American Veteran 01

Douglas Earl Bragg

October 18, 1942 ~ October 8, 2019 (age 76)


Douglas Earl Bragg, a longtime Denver attorney whose cases aiding victims of corporate malfeasance gained national attention, passed away on Oct. 8. He was 76.

From the 1970's through the 1990's, Mr. Bragg pursued a series of high-profile cases and won record awards on behalf of victims of defective consumer products, sparking regulatory and corporate reforms. A proponent of justice for the needy and serving others through his law practice, Mr. Bragg also served as president of the Colorado Trial Lawyers Association, as well as the Western Trial Lawyers Association.

Mr. Bragg died at Rose Hospital from complications stemming from a heart bypass surgery in February. A devoted father of four, Mr. Bragg’s life will be remembered at University Park United Methodist Church on Friday Nov. 8. at 5 p.m. A reception for family and friends will follow at Elway’s restaurant in Cherry Creek. Donations in Mr. Bragg's memory should be directed to Public Citizen (, a consumer advocacy nonprofit based in Washington D.C. with which he worked closely.

Mr. Bragg was born in Denver on Oct. 18, 1942 to Earl Edwin Bragg, a high school math teacher, and Helen Bean Bragg, a kindergarten teacher and homemaker. Mr. Bragg grew up in a home near Observatory Park in Denver and excelled as a student at South High School, where his sister Sharon and brother Michael also attended.

Originally from Elwood, Nebraska, Mr. Bragg's parents placed a great emphasis on education. With the help of his parents’ financial sacrifices, Mr. Bragg was accepted to and attended college at Stanford University, where his father had previously earned a master's degree. Mr. Bragg then attended law school at the University of Colorado, where he was editor of the Law Review.

In the midst of the Vietnam War, Mr. Bragg served in the Air Force National Guard, stationed in Korea. Mr. Bragg then began his legal career with a short stint as an insurance defense lawyer before joining the firm of a law professor, the Hon. James Carrigan, developing a specialty as a plaintiff's lawyer in personal injury, product liability and medical malpractice cases. Mr. Bragg gained a reputation for possessing a dexterous mind for legal nuance and trial strategy. Though extremely detail oriented, he also had ability to command and explain complex subjects to juries.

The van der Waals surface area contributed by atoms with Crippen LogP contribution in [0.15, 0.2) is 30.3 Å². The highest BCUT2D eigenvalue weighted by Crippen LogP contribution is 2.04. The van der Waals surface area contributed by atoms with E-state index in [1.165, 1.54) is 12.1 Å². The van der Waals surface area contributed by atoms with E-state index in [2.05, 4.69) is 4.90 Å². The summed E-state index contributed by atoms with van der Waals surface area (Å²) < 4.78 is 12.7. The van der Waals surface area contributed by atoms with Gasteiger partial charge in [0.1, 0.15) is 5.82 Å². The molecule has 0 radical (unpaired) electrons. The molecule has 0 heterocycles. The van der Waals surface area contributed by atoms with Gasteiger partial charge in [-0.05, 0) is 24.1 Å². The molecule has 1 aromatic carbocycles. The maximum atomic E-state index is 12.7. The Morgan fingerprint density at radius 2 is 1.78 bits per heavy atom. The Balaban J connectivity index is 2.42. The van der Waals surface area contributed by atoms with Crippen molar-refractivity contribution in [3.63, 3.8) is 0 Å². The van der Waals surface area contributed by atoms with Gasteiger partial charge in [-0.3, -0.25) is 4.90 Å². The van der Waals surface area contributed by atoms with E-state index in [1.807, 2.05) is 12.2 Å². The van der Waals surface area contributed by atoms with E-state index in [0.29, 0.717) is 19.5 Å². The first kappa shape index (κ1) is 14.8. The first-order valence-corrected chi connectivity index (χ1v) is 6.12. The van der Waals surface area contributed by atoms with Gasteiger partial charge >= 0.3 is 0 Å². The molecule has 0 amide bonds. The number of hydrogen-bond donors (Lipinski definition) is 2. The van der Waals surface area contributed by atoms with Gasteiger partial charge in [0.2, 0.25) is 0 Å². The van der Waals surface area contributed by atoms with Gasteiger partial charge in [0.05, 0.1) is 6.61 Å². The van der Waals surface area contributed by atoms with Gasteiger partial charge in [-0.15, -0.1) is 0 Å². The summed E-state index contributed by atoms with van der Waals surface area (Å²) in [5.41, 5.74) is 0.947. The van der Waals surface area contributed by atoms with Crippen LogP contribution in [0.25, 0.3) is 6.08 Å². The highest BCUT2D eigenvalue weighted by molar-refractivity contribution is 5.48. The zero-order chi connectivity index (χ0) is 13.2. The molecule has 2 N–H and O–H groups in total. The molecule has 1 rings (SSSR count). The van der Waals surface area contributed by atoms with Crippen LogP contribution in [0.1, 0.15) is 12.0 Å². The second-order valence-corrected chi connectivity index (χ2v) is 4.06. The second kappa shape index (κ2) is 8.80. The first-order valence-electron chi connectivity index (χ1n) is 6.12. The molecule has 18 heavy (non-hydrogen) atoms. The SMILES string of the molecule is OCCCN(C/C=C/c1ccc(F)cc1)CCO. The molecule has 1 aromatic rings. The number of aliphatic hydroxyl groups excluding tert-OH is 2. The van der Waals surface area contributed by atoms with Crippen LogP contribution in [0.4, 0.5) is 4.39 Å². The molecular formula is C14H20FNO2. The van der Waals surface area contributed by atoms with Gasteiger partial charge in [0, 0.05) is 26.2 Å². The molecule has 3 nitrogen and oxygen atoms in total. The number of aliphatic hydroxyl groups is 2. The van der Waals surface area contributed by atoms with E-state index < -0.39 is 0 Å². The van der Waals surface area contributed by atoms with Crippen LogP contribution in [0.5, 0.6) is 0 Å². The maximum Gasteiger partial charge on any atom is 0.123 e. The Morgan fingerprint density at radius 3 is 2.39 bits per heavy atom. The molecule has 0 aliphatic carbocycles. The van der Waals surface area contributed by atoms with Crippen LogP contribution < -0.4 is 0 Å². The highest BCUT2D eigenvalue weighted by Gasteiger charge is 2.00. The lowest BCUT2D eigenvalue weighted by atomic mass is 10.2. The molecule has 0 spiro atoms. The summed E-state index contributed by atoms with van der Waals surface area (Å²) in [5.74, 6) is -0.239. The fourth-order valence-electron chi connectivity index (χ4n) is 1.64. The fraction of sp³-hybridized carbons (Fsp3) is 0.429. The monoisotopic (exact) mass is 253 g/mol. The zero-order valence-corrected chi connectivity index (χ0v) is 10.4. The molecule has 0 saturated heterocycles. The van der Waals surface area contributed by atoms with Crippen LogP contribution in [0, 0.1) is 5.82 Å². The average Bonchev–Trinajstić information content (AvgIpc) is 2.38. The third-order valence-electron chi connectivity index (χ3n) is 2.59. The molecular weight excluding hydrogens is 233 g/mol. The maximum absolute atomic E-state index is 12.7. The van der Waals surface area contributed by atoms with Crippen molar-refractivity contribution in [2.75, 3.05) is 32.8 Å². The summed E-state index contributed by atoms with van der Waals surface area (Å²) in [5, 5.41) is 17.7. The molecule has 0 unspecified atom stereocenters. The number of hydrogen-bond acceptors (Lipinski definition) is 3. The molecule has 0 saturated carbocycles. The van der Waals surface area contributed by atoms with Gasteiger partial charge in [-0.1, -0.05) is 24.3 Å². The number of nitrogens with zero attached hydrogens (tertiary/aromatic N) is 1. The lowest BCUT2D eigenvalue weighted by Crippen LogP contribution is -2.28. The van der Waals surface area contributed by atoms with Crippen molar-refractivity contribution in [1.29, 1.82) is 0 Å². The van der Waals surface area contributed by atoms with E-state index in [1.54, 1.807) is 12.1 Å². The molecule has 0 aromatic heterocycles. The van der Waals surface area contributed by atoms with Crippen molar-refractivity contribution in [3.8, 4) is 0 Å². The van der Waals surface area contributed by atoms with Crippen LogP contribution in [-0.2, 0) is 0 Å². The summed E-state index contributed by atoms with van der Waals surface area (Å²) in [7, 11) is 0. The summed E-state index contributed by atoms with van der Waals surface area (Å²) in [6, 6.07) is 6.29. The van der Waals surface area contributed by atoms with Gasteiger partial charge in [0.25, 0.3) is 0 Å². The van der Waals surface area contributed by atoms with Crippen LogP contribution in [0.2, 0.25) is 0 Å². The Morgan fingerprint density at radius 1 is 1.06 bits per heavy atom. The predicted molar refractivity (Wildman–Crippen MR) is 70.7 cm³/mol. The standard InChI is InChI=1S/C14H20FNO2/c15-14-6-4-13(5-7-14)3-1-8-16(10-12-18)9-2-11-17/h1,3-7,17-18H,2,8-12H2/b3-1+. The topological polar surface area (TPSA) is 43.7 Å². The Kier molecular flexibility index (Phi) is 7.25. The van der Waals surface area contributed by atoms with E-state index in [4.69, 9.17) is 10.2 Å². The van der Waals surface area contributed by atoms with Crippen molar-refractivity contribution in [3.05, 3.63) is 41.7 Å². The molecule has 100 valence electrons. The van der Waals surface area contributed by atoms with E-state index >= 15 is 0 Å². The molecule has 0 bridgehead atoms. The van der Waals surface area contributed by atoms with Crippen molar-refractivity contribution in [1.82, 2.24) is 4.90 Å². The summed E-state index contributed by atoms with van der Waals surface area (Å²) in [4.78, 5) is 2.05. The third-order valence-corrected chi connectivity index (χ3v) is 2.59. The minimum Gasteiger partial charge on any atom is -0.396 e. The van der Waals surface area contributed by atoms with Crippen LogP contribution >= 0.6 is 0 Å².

The case that brought Mr. Bragg national prominence centered on a contraceptive device called Dalkon Shield, a product manufactured by Virginia-based A.H. Robins Co., which proved culpable for at least 17 deaths, plus thousands of cases of infertility, septic abortion and pelvic disease.

In a July 1979 trial in Denver District Court, Mr. Bragg represented Carie Palmer, whose use of the device resulted in an unwanted abortion, severe health problems, and at one point nearly death. Speaking to the jury in closing argument, Mr. Bragg told them, simply: “Teach them a lesson.”

Mr. Bragg set out to prove not only that the device caused health problems and death, but also that A.H. Robins executives had sought to hide problems about its profitable product.

“They went, in effect, from ignorance, to conscious indifference to what was being reported, to a cover-up,” Mr. Bragg told Westword magazine. “Not one officer of this corporation has been criminally indicted. If you take away their profit, they’re not really being punished. They’re even. The only way, really, is punitive damages.”

And indeed, the jury in the Palmer case returned with a $6.8 million verdict, the largest in Colorado history at the time.

Ms. Palmer’s case gained special significance because it was among the first large jury verdicts nationally upheld on appeal - setting a new bar for Dalkon Shield cases across the country. Going up against A.H. Robins, Mr. Bragg’s six-member law firm would go on to represent more than a dozen victims.

Mr. Bragg became aware of what turned out to be his second major case during a meeting in his office in March 1987 with a 23-year-old woman named Rhonda Askew. After pouring a product called Red Devil Lye into a clogged drain, the solution erupted out of the pipe, deeply scarring her face and requiring plastic surgery. Mr. Bragg sued the manufacturer, American Home Products Corp., and uncovered documents showing that about 15 similar lawsuits and insurance claims had been made over the prior decade.

After Ms. Askew’s case was settled out of court, Mr. Bragg led an effort to publicize the company’s history of wrongdoing. In 1989, the Association of Trial Lawyers of America had begun a practice of lawyers themselves becoming whistle-blowers to government regulators. Partnering with Mr. Bragg, the organization's Colorado representative, the national trial lawyers' first initiative was to warn of Red Devil Lye.

“This product infuriated me and I wanted to see if off the market,” Mr. Bragg told the New York Times.

Mr. Bragg was known for adopting the risky strategy of taking cases to trial, rather than accepting less generous settlements from corporate bad actors. He focused on taking the highest quality cases in order to set precedent for other lawyers’ cases and his firm would routinely share evidence and strategy with attorneys across the country. Mr. Bragg avoided class action settlements, which he felt could be unfair to victims. To avoid exhaustion in the resulting months-long trials, Mr. Bragg would run, swim or play basketball at the YMCA during lunch breaks.